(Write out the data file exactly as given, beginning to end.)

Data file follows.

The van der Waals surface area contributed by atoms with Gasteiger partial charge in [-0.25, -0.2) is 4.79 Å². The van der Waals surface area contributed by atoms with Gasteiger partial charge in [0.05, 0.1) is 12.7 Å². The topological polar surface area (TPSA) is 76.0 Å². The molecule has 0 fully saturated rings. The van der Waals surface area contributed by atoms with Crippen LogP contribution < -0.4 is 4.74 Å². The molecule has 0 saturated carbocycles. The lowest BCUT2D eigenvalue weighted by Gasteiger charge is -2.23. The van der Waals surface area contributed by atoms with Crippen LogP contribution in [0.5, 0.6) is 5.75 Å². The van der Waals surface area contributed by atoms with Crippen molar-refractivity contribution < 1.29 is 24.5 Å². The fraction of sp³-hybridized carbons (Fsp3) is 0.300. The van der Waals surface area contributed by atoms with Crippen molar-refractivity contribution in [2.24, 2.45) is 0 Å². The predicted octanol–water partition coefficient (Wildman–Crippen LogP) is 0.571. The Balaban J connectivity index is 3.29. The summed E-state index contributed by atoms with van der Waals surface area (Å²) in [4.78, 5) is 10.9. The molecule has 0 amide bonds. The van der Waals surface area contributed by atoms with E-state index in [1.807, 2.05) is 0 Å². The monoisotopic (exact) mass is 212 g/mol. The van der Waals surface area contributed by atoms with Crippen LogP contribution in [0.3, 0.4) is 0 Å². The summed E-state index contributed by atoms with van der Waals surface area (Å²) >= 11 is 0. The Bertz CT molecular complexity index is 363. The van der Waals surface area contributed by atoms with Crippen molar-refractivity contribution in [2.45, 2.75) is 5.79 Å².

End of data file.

The van der Waals surface area contributed by atoms with Gasteiger partial charge in [-0.25, -0.2) is 4.79 Å². The van der Waals surface area contributed by atoms with Gasteiger partial charge in [0.05, 0.1) is 12.7 Å². The topological polar surface area (TPSA) is 76.0 Å². The molecule has 0 fully saturated rings. The van der Waals surface area contributed by atoms with Crippen LogP contribution < -0.4 is 4.74 Å². The molecule has 0 saturated carbocycles. The lowest BCUT2D eigenvalue weighted by Gasteiger charge is -2.23. The van der Waals surface area contributed by atoms with Crippen LogP contribution in [0.5, 0.6) is 5.75 Å². The van der Waals surface area contributed by atoms with Crippen molar-refractivity contribution < 1.29 is 24.5 Å². The fraction of sp³-hybridized carbons (Fsp3) is 0.300. The van der Waals surface area contributed by atoms with Crippen molar-refractivity contribution in [2.24, 2.45) is 0 Å². The predicted octanol–water partition coefficient (Wildman–Crippen LogP) is 0.571. The Balaban J connectivity index is 3.29. The summed E-state index contributed by atoms with van der Waals surface area (Å²) in [4.78, 5) is 10.9. The molecule has 0 amide bonds. The van der Waals surface area contributed by atoms with E-state index in [1.807, 2.05) is 0 Å². The monoisotopic (exact) mass is 212 g/mol. The van der Waals surface area contributed by atoms with Crippen LogP contribution in [0.3, 0.4) is 0 Å². The summed E-state index contributed by atoms with van der Waals surface area (Å²) >= 11 is 0. The Bertz CT molecular complexity index is 363. The van der Waals surface area contributed by atoms with Crippen molar-refractivity contribution in [2.45, 2.75) is 5.79 Å².